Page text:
Lew Urges Congress to Lift Debt Limit as Boehner Vows No Default

  • Delay in borrowing increase may trigger `accident,' Lew says
  • Boehner says, `We’re not going to default on our debt'

Treasury Secretary Jacob J. Lew urged Congress to act now to increase the U.S. debt limit, calling it irresponsible for lawmakers to use political brinkmanship that could jeopardize the government’s record of honoring its obligations.

Lawmakers should raise the borrowing threshold unconditionally and not use the ceiling as a political weapon, Lew said Wednesday at a conference in Washington. With less than two weeks to meet his deadline, the Republican-controlled Congress needs to move promptly because the process of increasing the debt ceiling is complicated, he said, reiterating that the government on Nov. 3 will exhaust the tools it’s using to stay under the cap.

“My job is to make sure that everyone understands the deadline is very real,” Lew said, adding that, at that point, the government will be operating on cash, which may not be sufficient to cover all expenses on certain days. Going past that date is “irresponsible,” he said.

U.S.'s dwindling cash on hand
U.S.'s dwindling cash on hand

At Lew’s deadline, the Treasury may have less than $30 billion in cash, while net daily expenses can be as high as $60 billion, Lew has said. Under circumstances not constrained by the debt ceiling, the Treasury has a policy of keeping a cash balance of at least five days worth of expenditures, or about $150 billion.

The U.S. debt-ceiling deadlock has already caused disruptions in the Treasury bills market, leading to a shortage of supply. Rates surged in recent days as investors backed away from securities viewed at risk for potential payment delays. Analysts are also concerned the regular sales of three-, 10- and 30-year debt, slated for next month, will be disturbed.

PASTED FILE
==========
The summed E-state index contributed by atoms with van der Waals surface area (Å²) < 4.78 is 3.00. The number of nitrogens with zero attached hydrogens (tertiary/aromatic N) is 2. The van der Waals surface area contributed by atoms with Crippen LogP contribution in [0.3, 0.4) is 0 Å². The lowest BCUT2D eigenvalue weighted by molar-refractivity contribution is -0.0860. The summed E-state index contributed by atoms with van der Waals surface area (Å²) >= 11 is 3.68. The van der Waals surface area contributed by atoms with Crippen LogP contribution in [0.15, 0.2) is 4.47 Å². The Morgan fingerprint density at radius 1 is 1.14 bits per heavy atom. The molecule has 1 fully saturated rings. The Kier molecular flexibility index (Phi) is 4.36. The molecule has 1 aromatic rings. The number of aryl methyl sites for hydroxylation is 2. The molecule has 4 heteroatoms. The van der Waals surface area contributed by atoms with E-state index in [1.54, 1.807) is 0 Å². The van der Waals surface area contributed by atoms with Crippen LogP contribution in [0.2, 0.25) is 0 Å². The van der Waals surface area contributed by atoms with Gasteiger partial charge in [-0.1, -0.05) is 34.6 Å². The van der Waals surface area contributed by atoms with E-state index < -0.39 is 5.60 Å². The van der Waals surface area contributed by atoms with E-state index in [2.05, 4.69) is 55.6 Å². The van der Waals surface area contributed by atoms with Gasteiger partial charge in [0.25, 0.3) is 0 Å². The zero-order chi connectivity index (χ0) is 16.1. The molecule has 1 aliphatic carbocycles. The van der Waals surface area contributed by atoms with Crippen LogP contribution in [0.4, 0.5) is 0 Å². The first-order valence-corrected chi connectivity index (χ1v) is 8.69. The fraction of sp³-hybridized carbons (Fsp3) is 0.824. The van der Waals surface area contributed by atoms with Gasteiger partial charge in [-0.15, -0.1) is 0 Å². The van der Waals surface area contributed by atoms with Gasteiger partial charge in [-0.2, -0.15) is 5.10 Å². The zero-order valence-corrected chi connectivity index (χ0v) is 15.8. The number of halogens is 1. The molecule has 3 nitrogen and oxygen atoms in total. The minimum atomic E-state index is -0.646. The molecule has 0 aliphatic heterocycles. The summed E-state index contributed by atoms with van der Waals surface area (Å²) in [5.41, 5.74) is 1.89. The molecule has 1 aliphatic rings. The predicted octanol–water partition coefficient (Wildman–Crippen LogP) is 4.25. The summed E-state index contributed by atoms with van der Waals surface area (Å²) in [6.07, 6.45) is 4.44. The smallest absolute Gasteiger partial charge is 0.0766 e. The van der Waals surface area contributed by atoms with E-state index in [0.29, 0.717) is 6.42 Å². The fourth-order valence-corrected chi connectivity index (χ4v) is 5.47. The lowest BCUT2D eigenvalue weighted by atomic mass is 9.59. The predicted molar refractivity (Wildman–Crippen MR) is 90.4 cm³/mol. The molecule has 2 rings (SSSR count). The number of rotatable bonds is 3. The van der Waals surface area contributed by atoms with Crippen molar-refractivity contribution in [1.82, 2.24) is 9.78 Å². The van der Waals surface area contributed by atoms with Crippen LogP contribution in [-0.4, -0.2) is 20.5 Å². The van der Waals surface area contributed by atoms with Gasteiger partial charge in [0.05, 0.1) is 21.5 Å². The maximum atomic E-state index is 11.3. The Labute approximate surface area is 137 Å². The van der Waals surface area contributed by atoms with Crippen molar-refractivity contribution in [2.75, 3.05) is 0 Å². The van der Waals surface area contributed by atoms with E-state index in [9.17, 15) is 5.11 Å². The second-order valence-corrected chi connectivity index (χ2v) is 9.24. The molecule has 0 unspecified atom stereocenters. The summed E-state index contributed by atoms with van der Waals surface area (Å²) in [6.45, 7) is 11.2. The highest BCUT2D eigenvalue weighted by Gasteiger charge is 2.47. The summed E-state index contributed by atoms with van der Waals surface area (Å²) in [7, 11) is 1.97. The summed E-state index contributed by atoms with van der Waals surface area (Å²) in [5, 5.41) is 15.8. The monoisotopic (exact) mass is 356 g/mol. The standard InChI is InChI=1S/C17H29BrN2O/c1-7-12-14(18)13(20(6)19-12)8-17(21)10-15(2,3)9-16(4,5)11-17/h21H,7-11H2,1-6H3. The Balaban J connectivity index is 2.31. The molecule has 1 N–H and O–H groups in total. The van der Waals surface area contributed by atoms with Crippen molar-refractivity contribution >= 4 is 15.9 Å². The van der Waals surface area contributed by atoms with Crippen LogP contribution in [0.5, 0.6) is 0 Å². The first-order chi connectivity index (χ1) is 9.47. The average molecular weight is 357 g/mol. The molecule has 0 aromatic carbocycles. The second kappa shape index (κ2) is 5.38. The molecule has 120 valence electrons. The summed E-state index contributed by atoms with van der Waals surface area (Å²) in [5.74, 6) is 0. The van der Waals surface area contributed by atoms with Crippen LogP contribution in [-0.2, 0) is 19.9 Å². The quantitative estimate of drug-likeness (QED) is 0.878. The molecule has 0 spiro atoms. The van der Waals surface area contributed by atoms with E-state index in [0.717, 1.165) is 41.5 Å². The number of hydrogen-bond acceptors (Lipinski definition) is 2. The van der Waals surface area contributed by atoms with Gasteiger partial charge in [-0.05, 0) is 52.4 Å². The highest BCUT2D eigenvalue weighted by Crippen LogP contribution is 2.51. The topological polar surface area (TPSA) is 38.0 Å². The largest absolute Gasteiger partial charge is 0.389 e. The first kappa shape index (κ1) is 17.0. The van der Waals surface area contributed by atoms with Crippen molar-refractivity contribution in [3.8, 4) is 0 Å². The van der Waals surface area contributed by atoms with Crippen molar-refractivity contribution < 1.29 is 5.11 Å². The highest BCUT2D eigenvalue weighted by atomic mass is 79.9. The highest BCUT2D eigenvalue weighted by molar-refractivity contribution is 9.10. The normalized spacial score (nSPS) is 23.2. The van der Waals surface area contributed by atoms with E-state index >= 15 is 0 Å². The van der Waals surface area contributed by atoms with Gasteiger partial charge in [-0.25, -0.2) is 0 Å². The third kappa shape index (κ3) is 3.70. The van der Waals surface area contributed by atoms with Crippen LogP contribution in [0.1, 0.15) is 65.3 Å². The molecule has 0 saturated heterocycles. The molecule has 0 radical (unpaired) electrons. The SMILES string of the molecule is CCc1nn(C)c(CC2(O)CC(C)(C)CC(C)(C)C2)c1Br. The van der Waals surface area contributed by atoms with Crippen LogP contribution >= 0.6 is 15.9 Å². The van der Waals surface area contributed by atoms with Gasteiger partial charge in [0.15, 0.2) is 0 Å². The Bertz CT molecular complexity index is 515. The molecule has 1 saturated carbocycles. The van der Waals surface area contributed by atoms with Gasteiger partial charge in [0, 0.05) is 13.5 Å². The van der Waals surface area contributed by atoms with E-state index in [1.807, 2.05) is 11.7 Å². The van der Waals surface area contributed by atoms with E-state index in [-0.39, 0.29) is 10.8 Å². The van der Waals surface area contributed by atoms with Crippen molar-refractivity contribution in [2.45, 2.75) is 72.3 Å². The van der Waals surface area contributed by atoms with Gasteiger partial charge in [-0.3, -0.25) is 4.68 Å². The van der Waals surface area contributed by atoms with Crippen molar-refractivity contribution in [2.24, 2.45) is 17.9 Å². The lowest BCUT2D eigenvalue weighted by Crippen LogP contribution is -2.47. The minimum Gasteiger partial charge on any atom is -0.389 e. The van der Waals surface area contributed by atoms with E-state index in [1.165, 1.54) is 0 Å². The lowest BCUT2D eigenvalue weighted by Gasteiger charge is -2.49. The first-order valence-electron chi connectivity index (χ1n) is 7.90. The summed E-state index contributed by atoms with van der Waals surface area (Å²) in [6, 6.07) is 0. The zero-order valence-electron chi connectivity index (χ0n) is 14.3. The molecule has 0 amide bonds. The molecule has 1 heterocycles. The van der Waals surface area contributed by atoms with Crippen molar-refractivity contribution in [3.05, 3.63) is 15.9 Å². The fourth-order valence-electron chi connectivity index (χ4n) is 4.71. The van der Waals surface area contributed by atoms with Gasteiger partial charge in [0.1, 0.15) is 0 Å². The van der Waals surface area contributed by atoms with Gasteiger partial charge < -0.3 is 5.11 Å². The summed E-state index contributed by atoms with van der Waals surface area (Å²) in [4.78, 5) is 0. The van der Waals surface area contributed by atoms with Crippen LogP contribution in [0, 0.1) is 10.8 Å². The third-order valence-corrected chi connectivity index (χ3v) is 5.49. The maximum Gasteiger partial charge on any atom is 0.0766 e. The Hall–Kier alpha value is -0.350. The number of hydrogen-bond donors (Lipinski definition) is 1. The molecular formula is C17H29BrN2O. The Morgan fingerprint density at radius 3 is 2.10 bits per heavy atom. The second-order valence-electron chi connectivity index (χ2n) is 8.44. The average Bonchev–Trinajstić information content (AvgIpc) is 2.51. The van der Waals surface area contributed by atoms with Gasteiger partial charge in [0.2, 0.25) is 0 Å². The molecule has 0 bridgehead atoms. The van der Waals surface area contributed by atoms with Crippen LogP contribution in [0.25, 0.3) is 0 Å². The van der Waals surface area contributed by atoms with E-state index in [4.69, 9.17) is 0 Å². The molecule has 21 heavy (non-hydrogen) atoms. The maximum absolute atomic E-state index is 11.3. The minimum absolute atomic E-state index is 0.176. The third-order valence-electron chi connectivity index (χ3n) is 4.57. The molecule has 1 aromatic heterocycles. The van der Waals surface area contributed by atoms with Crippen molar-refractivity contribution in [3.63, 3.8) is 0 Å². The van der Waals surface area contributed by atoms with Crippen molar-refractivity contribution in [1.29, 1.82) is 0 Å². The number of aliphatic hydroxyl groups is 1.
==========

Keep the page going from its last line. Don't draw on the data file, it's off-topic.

House Republicans discussed options for raising the debt limit at a closed-door meeting on Wednesday as party members remain deadlocked over internal differences.

Targeting Regulations

The chamber may vote Friday on a bill from Representative Bill Flores of Texas that would set conditions for increasing the limit, including freezing all major rules until 2017. Flores, who heads the Republican Study Committee, a caucus of more than 170 conservatives, said the measure is intended to specifically target energy regulations and rules set by the Dodd-Frank banking law and the Occupational Safety and Health Administration.

President Barack Obama and congressional Democrats have insisted that there be no policy changes attached to a debt-ceiling boost.

“The consequences of brinkmanship and waiting until the 11th hour are already upon us,” Charles Schumer of New York, the third-ranking Senate Democrat, told reporters Tuesday. “The yield on Treasury bills is already gone up. People have to pay more for mortgages, people have to pay more for car loans, people have to pay more for student loans.”

House Republican fiscal strategies have been complicated by turmoil within party leadership after Speaker John Boehner announced last month he will step down. Republicans are trying to persuade Ways and Means Committee Chairman Paul Ryan of Wisconsin to run for speaker. Ryan said Tuesday he’d be willing to run if Republicans unify behind him and agree to several other conditions.

Even with the party turmoil, Boehner insisted that there would be no default.

“I have to make clear: We’re not going to default on our debt,” Boehner, an Ohio Republican, told Fox News on Tuesday.

Democrats’ Stance

House Minority Leader Nancy Pelosi and Senate Minority Leader Harry Reid have repeatedly said that Democrats won’t go along with anything but a debt-ceiling increase that’s free of policy conditions. Reid told reporters that separate budget talks aimed at averting a Dec. 11 shutdown are on hold until the debt ceiling bill is passed.

The Obama administration on Tuesday threatened a veto of an alternate House proposal, H.R. 692, that would allow the Treasury to continue borrowing to pay principal and interest on the federal debt and Social Security trust funds. The administration called the measure “default by another name,” and Lew has said the government can’t pick and choose which bills it will pay.

Before it's here, it's on the Bloomberg Terminal. LEARN MORE